(disclaimer: this post is written using an iPhone and a crappy Internet connection from a sunny beach in Greece. It is bound to contain (spelling) errors 😉 )
I just read a good post by Alex Iskold about social search. Pagerank is currently the most relevant search algorithm, both in terms of delivering information and revenues. Finding the next ranking system is as much a quest for new relevancy as it is a treasure hunt.
Social Relevancy Ranking is a direction that sounds promising but also raises a lot of questions for me:
1. How will relevancy be determined? Robert Scoble is a great source for tech news, but can I trust him when it comes down to movie reviews, cooking pasta, or the theory of black holes? How can I, unbiased, determine who is an authority, or can be trusted? This is hard to determine within a group of people that you really know, so how can you do this for strangers?
2. How can the algorithm provide unbiased results? If anything ‘social’ has yet again proven us that it is human to cheat and bypass the system. Just look up any discussion on Twitter’s SUL list and you will know what I mean by that. Algorithms are unbiased, people cheat.
3. How will signal be found in the noise? Pagerank takes time to build. You need consistency and quality. But how can we deal with that when real-time results are incorporated? What if results from bots and spammers start to dominate the input, as they seem to be doing on services like Twitter? How can we distinguish commercial play from an honest message (this is the best coffee I’ve ever had).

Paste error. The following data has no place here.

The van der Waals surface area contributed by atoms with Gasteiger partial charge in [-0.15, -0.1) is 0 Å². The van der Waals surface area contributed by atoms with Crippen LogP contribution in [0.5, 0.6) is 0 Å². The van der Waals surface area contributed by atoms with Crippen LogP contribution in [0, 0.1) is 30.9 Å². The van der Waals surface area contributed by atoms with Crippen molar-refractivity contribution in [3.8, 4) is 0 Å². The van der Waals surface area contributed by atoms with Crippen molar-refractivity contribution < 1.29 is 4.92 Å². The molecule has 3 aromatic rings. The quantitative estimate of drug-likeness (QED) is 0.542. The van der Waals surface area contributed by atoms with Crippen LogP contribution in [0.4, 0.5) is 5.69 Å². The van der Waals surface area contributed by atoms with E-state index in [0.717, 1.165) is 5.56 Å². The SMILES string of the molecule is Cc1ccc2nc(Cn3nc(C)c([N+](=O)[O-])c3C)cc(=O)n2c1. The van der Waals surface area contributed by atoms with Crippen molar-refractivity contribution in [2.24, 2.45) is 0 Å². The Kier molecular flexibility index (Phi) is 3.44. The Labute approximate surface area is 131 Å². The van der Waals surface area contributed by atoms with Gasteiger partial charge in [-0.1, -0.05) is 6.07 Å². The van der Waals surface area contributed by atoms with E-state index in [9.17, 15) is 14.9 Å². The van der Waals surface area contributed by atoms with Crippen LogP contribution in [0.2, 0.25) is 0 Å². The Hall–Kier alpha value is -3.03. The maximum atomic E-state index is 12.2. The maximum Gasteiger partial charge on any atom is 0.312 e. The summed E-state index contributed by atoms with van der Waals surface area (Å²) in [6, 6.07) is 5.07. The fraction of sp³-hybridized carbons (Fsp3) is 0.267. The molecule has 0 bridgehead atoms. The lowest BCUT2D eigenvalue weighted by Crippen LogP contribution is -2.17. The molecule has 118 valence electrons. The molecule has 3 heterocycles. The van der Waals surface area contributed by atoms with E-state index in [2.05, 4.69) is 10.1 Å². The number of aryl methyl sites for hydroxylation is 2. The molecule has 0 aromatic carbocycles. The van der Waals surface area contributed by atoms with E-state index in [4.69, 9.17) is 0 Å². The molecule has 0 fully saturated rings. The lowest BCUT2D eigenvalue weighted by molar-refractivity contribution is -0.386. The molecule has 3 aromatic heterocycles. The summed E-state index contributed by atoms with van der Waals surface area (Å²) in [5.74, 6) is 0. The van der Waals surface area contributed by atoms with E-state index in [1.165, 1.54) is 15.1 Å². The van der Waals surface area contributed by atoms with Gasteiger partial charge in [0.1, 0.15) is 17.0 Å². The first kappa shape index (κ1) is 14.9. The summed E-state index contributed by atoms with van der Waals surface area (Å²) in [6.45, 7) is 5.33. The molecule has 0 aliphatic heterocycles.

4. How can we ensure that the web will not become a next version of ‘the lonely planet’? This is my worst fear. The web and the emerging technologies make everything and everyone look the same. There is no room for individualization, uniqueness, or creativity. It will all be captured, indexed, socialized, and pretty soon we are all looking at the same web. We will all discover that great place that serves great coffee, the one authority on backpacking vacations, the best car to drive, movie to watch, recipe to bake. Social relevance ranking becomes the common denominator. It makes the world flat, and leaves little or no room for alternative voices (as they will not rank high).
Social relevancy ranking may become the next big thing after PageRank. It will be exciting to see where it will take us. But it could very well turn out to become the biggest threat to our most precious gift, our own individuality!